4 Ways You Can Attract and Retain Skilled Manufacturing Workers

As the demand for manufacturing increases, the need for a skilled workforce will grow, but many companies are doing little to address the problem.

 

There is a growing problem in manufacturing – a skilled workforce shortage, some are calling it. This shortage is increasing as workers retire and new workers aren’t trained or ready to fill them. According to “The Skills Gap in U.S. Manufacturing 2015 and Beyond,” the results are ominous, “Over the next decade, nearly three and a half million manufacturing jobs likely need to be filled and the skills gap is expected to result in 2 million of those jobs going unfilled.”

There is plenty of blame to go around. Many young people entering the workforce never considered manufacturing a viable career option. There are also better paying jobs out there for STEM (Science, Technology, Engineering and Mathematics) graduates since the wages for manufacturing are declining according the National Employment Law Project (NELP). In addition, this problem is also self-inflicted. According to an article by Michael Collins in IndustryWeek, many companies eliminated their internal training programs in the ‘80’s because, “… apprentice-type training was lost in many American corporations because it is long-term training and doesn’t have a ‘good’ ROI.”

No matter the root cause, the industry is reaching the point where continuing to hope for a solution will have an adverse effect on our ability to continue meeting customer demands according to a survey of CEO’s and manufacturing executives. Luckily, there are solutions for a motivated manufacturer:

  1. Make training a priority again. Companies need to see training as a long-term investment.  With a shop floor system like MES or paperless manufacturing, training could include a quick video of machine set-up attached to work instructions. If implementing a full apprenticeship program is too difficult, then look at other alternatives for shop floor training.

  2. Invest in operations. Many manufacturers think of investments only in the long term.  Understandable, considering many shop floor machines last 30 to 40 years. But, companies can’t continue to support outdated software systems which exacerbate the need for specialized training. Modern software systems, better managing manufacturing information, make it easier to replacing retiring workers.

  3. Address the need for machine maintenance on the shop floor.  According to the Collins article, “Why America Has a Shortage of Skilled Workers,” machine operation, maintenance and repair are an area where there is a critical need for skilled workers. Utilizing work instructions for machine maintenance and operation addresses this need with minimal effort. Work instructions offer “training” for the shop floor, with process enforcement and buy-offs mitigating the shortage of skilled workers.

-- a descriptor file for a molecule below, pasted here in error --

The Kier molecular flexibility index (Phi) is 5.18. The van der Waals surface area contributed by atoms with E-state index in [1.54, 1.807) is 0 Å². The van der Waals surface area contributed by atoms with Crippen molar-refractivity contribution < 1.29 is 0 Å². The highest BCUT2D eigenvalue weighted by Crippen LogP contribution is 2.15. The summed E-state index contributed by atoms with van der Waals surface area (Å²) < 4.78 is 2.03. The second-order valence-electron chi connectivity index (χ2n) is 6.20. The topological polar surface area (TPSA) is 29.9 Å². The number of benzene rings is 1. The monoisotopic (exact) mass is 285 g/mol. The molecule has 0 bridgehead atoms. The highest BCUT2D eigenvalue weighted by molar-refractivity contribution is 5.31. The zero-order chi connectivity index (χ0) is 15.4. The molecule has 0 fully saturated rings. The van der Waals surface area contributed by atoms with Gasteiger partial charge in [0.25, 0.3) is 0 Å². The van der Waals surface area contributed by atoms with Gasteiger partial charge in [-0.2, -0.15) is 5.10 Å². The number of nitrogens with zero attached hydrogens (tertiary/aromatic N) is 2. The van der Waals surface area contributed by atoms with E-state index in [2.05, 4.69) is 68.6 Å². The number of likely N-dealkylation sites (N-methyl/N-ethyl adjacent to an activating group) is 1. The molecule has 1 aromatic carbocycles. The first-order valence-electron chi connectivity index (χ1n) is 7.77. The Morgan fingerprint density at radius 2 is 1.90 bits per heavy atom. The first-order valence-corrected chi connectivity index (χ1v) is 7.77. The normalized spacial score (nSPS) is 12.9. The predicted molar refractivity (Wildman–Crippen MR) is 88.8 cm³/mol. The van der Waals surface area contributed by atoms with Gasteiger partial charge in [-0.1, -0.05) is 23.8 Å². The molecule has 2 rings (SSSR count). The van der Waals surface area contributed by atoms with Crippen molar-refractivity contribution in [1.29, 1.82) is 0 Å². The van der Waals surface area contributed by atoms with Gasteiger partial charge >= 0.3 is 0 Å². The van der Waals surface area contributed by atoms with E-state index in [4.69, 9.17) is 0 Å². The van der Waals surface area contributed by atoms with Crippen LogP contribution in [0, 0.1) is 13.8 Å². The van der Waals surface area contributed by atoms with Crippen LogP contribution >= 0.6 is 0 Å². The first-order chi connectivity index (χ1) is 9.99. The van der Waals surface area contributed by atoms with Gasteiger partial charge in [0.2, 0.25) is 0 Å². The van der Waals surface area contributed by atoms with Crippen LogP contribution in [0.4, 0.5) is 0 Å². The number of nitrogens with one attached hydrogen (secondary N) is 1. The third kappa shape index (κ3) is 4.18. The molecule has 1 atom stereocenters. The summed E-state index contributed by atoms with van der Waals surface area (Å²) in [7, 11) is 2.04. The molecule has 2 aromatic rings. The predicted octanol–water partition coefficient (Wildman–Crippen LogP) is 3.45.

4. Change the perception of manufacturing.  Many young people entering the workforce perceive manufacturing as a dirty job with little opportunity, especially since the struggles of the auto industry.  Growing up with smart phones and modern computer systems, with a world of information at hand, there is little outward appeal to manufacturing for new workers. It is up to us to change that perception by creating a work environment that better appeals to younger workers.

Many manufacturers still using paper-based manufacturing processes and outdated computer systems are also competing for the next generation of skilled workers. These companies are doomed to fail because they haven’t addressed critical shortcomings in their operations.

The skilled worker shortage is a problem, but it’s a problem that can be overcome for companies willing to embrace the future of manufacturing. We can’t rely on schools and colleges alone to solve the problem, and adding more training and apprenticeships isn’t the answer. Addressing the negative perception of manufacturing as a career will help attract the best new workers, while on-the-job teaching with software solutions to support shop floor training, will position manufacturing for future growth. Want to learn more, or see how your shop floor production can be improved with a modern paperless manufacturing or MES system, then contact CIMx today for more information.

Topics: How can software improve production?, How can software improve manufacturing quality?

Written by David Oeters